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Rapha Women’s Classic Winter Gore-Tex Jacket review

12 Feb 2021
Verdict:

Superb quality and attention to detail, but is a non-waterproof jacket really the wisest investment? Photos supplied by Rapha

Cyclist Rating: 
Price: 
£270
For 
Warm • Cosy • Extremely comfortable • Good visibility
Against 
Not very versatile • Expensive for a jacket you won’t wear every day

I’m always interested in kit that carves out a new niche for itself. After some initial scepticism, I’ve become a firm convert to gravel bikes, 1x chainrings on road bikes and touring without panniers.

(I chuckle when I recall my first meeting with Apidura founder Tori. She explained the new-fangled concept of ‘bikepacking’, and I replied that it probably wasn’t for me, and wished her luck with the company she was setting up. The rest is history...)

But a winter jacket that isn’t waterproof…? I really wasn’t sure about this one.

Rapha’s new Classic Winter jacket is made from Gore-Tex Infinium, a three-layer technical fabric designed to make garments 'durably windproof, water resistant and highly breathable.'

Gore explains that it was designed for 'when comfort and performance take priority over waterproofness,' and give the examples of 'blue-skied mountaineering' and 'windy 10-mile cycle rides.' A far cry from the drizzly mud-fest that is your typical British winter, and the all-day outings with which I like to entertain myself.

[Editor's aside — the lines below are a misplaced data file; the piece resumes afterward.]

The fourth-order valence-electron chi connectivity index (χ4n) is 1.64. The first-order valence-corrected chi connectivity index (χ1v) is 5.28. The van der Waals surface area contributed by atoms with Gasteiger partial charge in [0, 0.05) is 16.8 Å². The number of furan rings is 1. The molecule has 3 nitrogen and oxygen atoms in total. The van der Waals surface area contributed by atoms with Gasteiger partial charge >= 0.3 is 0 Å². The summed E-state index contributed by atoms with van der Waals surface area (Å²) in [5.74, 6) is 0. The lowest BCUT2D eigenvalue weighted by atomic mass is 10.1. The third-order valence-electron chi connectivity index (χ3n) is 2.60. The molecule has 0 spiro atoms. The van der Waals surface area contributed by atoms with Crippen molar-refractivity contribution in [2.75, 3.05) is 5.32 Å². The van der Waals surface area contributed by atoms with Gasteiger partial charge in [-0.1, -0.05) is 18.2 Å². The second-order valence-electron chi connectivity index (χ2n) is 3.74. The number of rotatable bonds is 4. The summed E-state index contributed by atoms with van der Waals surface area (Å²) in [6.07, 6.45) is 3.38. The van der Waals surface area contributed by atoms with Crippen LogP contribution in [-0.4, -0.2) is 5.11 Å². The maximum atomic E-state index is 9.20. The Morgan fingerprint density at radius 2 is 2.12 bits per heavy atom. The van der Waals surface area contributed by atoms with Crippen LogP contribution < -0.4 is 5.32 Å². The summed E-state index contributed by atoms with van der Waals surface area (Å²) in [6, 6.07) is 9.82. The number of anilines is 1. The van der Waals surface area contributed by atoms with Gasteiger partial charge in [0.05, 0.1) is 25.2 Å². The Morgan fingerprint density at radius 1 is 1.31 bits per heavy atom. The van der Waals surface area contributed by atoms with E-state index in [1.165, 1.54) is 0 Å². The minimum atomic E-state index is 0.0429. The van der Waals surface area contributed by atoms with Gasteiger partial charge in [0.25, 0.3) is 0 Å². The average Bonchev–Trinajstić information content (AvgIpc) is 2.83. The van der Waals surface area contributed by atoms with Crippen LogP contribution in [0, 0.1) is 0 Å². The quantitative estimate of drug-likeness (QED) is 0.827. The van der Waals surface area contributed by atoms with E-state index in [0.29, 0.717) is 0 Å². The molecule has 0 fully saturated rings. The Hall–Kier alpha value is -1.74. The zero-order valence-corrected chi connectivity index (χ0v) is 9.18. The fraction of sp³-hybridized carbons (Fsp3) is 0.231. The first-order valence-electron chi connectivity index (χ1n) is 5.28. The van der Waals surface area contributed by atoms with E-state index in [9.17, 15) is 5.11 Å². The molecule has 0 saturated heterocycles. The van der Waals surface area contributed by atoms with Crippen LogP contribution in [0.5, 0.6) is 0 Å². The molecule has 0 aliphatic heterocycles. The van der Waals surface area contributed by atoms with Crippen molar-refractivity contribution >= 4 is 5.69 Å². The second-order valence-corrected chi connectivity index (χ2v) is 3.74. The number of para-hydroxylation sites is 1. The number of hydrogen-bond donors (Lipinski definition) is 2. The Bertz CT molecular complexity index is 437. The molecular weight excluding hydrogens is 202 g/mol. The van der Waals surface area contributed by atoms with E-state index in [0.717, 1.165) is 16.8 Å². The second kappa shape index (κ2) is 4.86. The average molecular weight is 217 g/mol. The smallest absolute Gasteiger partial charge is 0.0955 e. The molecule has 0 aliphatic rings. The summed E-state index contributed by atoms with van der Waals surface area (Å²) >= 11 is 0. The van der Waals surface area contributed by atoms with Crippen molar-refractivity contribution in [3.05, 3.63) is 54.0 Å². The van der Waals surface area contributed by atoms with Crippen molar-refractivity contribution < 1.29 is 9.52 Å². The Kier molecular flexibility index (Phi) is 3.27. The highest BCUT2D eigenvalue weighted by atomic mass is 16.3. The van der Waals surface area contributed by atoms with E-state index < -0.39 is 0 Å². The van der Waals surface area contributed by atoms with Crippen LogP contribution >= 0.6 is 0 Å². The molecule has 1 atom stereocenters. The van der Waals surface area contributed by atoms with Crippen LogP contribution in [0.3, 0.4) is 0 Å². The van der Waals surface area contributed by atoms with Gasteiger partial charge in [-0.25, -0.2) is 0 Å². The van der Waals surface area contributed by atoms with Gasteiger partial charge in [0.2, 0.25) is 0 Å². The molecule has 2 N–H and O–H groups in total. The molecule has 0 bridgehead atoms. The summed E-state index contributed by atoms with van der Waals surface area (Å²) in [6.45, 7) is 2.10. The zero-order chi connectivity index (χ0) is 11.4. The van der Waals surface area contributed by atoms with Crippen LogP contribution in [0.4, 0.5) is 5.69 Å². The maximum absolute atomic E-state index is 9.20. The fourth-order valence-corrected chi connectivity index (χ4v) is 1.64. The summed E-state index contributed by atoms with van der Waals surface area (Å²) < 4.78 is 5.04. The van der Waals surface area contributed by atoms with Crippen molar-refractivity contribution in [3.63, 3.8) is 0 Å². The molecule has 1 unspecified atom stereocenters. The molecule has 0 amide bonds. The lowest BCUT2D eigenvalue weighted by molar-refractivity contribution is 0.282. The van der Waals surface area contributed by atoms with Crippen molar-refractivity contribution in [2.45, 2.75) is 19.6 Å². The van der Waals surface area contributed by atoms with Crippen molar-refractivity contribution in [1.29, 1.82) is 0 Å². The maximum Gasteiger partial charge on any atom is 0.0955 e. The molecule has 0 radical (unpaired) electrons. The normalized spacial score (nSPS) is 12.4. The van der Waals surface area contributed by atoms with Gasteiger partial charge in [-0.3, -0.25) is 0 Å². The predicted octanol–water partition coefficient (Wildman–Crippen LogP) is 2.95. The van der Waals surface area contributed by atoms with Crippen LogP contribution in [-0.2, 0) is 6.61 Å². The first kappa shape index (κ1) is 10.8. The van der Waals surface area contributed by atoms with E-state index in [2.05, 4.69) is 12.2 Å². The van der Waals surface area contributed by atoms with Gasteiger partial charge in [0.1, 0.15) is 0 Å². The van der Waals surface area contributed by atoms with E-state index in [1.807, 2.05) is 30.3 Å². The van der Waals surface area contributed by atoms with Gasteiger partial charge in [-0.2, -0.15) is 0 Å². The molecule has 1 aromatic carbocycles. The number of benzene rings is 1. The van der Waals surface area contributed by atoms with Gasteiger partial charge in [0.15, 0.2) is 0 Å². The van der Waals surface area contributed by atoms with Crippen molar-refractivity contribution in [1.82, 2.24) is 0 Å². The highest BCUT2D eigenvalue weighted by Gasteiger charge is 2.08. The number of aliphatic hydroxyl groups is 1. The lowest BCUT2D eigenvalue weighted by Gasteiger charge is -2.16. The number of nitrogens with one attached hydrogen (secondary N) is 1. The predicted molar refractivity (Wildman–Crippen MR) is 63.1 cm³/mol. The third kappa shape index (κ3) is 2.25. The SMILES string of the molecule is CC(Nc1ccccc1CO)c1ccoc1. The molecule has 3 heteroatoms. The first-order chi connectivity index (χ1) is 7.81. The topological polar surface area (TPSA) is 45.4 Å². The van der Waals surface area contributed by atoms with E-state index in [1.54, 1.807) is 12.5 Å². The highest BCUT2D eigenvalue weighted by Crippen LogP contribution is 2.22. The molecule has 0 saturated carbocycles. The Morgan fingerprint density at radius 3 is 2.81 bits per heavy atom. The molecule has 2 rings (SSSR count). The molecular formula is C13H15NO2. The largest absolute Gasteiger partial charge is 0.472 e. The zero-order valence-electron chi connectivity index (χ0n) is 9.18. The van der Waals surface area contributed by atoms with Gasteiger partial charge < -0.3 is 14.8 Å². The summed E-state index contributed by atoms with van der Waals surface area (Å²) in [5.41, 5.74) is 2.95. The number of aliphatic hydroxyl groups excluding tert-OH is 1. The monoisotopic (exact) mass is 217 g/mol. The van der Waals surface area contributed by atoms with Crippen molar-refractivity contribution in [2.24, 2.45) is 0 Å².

But the jacket, when it arrived, was seductively lovely. It feels cosy and robust, it looks great, and it has all of Rapha’s abundant attention to detail. There are double-layered ‘storm cuffs’, designed to form a waterproof seal around your gloves (perhaps ironically, they work less well with Rapha’s Deep Winter gloves, which have a double-layered cuff of their own), and the stretchy fabric of the inner layer has the added bonus of being exquisitely comfy against the wrists.

 

The same can be said for the fleece lining on the collar – it goes further than simply protecting you from zip scratches, encasing your neck in comfort whenever the jacket is fully zipped up. The two-way zip (why are all zips not two-way?) is chunky enough that it will stand up to frantic wrenching with numb or gloved hands.

Buy the Rapha Women's Classic Winter Gore-Tex Jacket now

The practicalities of the jacket had me slightly less convinced. The two rear pockets are shallower than usual, and only lightly elasticated. My phone protruded slightly and moved around as I rode, though to be fair it never actually fell out, and on winter rides I’m less likely to be reaching for it every few minutes, so keeping it in an inner pocket isn’t such a problem.

I’ve always ended up wearing a jersey under the jacket, so I keep my valuables in its pockets instead, and have come to see these larger outer ones more as back-up food pouches. They have small holes for drainage, though I’m not sure how necessary this is on a garment that isn’t sold as waterproof.

 

There’s a zipped pocket in the front of the jacket – too small for most phones, but just right for keys and a bank card. Some riders might be bothered by this extra bulk between their midriff and quads; I didn’t really notice it.

Buy the Rapha Women's Classic Winter Gore-Tex Jacket now